Our Lady of the Snows
|Luks and his ensemble at the gates of heaven.|
Good music should take you somewhere – on a journey, through an idea, or to places you’ve never been before. Baroque offers both unique opportunities and challenges in this regard. There may be no other genre of Western music that is so instantly and unmistakably from another era; the tempo alone forces you to readjust your inner rhythms. Yet the obsession with rendering it authentically can sometimes yield a sterile product, technically perfect but soulless.
Collegium 1704 performs Baroque with a passion, a punctilious version of the music that soars with energy and glows with feeling. It has a transformative effect – so much so that when an early movement in this concert ended, and the noise of a car engine became audible, I was momentarily startled. It was like two centuries had collided, or a spiritual ascension had suddenly crash-landed.
Granted, part of the effect was the setting. When I wrote last week that hearing Collegium 1704 in a church is the closest you can get to heaven on earth, it was obvious hyperbole. But Our Lady of the Snows, the tallest church in Prague, has a dazzlingly ornate, towering reredos (wall behind the altar) peopled with some of the liveliest statuary in the city. Cascades of angels and saints all seem to be reacting to events below, and you have to crane your neck to see Christ on the Cross at the top. If you’re looking for heaven, you’re halfway there.
The music will take you the rest of the way – in this case, two Bach cantatas for a large ensemble that included 13 singers, timpani and three horns. The first, Gott ist Mein König (BWV 71), opened with a pop and moved fluidly through the brief but complex instrumental score, supporting ethereal vocals from four of the singers. The interplay of the woodwinds and bass was particularly sweet. The second and much longer piece, Ich Hatte Viel Bekümmernis (BWV 21), featured luminous choral work and angelic vocals from local soprano and Baroque specialist Hana Blažiková. Once again, the woodwinds supplied some vivid colors. The final movement, with the full chorus and horns hitting high notes and volume, sounded like a call for the gates of heaven to be opened.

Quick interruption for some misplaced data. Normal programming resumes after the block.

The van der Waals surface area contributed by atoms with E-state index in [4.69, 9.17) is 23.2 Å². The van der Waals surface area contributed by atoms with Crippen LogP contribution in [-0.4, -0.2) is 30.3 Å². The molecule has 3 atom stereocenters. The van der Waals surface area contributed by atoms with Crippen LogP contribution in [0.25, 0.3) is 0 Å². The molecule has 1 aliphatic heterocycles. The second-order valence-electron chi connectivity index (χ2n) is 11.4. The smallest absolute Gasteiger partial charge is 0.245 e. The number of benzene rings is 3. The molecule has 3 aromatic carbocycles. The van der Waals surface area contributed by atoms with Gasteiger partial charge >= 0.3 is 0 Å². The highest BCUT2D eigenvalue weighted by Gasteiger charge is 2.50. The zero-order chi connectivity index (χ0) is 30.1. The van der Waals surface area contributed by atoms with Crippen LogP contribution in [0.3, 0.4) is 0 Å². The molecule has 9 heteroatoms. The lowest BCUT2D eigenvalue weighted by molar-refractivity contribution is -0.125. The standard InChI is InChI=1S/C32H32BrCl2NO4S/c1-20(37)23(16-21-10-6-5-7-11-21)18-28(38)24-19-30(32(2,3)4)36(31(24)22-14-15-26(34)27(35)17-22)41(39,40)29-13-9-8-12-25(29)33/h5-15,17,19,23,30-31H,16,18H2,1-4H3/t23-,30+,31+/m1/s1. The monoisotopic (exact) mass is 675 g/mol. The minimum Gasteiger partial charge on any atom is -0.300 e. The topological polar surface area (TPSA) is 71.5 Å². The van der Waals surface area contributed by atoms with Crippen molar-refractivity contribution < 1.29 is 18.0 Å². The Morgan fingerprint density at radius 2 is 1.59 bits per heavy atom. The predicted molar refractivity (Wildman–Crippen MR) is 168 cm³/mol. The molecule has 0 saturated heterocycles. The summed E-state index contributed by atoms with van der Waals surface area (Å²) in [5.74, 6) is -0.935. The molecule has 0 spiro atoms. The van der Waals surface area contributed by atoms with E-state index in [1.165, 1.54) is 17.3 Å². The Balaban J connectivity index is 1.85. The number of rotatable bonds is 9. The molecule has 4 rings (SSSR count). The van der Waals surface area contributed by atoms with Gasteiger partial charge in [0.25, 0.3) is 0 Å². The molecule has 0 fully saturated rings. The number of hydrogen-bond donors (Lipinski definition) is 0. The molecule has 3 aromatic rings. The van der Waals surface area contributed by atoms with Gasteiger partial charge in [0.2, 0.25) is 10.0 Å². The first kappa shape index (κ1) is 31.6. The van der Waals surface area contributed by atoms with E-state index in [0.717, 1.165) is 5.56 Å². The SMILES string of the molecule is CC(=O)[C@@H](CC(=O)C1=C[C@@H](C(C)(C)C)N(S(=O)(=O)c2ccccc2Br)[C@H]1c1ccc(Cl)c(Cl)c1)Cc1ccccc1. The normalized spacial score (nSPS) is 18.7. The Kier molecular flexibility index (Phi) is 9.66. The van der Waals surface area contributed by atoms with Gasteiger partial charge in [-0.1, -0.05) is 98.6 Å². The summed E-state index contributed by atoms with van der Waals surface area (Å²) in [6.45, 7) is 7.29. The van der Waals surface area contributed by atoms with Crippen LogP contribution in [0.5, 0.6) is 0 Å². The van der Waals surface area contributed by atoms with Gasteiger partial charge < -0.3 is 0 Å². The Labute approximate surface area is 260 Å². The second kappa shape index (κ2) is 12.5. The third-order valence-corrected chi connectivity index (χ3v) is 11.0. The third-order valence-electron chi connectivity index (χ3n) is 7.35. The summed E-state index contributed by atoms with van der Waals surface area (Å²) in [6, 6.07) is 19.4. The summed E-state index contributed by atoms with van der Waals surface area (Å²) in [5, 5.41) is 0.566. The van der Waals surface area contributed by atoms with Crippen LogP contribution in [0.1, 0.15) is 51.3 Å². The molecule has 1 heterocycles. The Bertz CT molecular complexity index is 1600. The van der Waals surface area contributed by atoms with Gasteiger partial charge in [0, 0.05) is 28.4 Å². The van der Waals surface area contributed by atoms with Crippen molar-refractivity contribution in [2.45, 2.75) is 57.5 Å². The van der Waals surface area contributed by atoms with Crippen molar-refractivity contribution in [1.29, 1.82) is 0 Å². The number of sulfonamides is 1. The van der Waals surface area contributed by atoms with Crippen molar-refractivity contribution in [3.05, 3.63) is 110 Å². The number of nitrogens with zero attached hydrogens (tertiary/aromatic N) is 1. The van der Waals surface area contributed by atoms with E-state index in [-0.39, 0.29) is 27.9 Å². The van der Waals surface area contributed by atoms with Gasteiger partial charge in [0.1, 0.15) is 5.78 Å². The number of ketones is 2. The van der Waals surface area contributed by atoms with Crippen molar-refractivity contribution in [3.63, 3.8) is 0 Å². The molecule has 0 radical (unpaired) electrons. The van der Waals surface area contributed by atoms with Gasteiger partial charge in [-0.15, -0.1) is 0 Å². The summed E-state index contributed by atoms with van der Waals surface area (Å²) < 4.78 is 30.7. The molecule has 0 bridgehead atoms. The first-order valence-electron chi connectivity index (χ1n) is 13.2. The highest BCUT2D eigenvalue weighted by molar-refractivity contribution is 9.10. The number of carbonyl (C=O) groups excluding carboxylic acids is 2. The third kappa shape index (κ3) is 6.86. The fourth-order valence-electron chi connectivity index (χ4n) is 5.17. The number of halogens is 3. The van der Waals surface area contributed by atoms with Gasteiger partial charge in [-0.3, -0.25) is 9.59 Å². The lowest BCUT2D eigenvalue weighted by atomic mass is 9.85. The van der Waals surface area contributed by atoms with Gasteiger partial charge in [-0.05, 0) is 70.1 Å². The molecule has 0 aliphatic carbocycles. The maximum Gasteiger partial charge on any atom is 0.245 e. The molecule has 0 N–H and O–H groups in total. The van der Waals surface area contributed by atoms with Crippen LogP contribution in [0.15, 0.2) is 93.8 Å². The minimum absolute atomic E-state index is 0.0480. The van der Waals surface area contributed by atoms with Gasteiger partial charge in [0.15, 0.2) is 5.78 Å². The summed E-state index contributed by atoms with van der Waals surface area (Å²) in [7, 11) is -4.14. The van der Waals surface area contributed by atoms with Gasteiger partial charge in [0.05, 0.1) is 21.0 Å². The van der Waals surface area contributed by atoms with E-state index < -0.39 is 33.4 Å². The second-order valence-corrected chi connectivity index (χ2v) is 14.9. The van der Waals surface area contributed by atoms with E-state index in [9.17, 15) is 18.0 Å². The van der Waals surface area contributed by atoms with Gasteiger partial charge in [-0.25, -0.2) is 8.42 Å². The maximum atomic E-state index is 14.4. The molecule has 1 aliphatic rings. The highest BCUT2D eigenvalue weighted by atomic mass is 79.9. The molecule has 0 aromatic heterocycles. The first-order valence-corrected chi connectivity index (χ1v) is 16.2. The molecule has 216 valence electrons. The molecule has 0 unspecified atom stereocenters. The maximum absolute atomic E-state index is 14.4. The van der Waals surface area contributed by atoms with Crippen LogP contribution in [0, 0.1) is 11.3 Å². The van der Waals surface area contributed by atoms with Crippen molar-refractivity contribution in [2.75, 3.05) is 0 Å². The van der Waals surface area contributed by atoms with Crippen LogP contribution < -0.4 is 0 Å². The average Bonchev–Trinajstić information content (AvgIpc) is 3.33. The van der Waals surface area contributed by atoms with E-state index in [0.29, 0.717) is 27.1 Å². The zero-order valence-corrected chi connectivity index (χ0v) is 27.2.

Writing about the music more precisely is difficult because, in the hands of conductor Václav Luks, it is incredibly seductive. Analytical distance quickly dissipates under his deft touch, which is pronounced yet light, expressive without ever losing a single beat or note. There’s no one who knits together a Baroque score so delicately and at the same time so precisely. Luks is seriously devoted to the scholarship of this music, but in performance he pulls it off with great spontaneity.
In short, hearing Collegium 1704 is an experience. The atmospherics are engaging, the music is superb and the execution is exquisite – but the sum of all that is something else, a flight to another space and time. Just ask the angels and saints.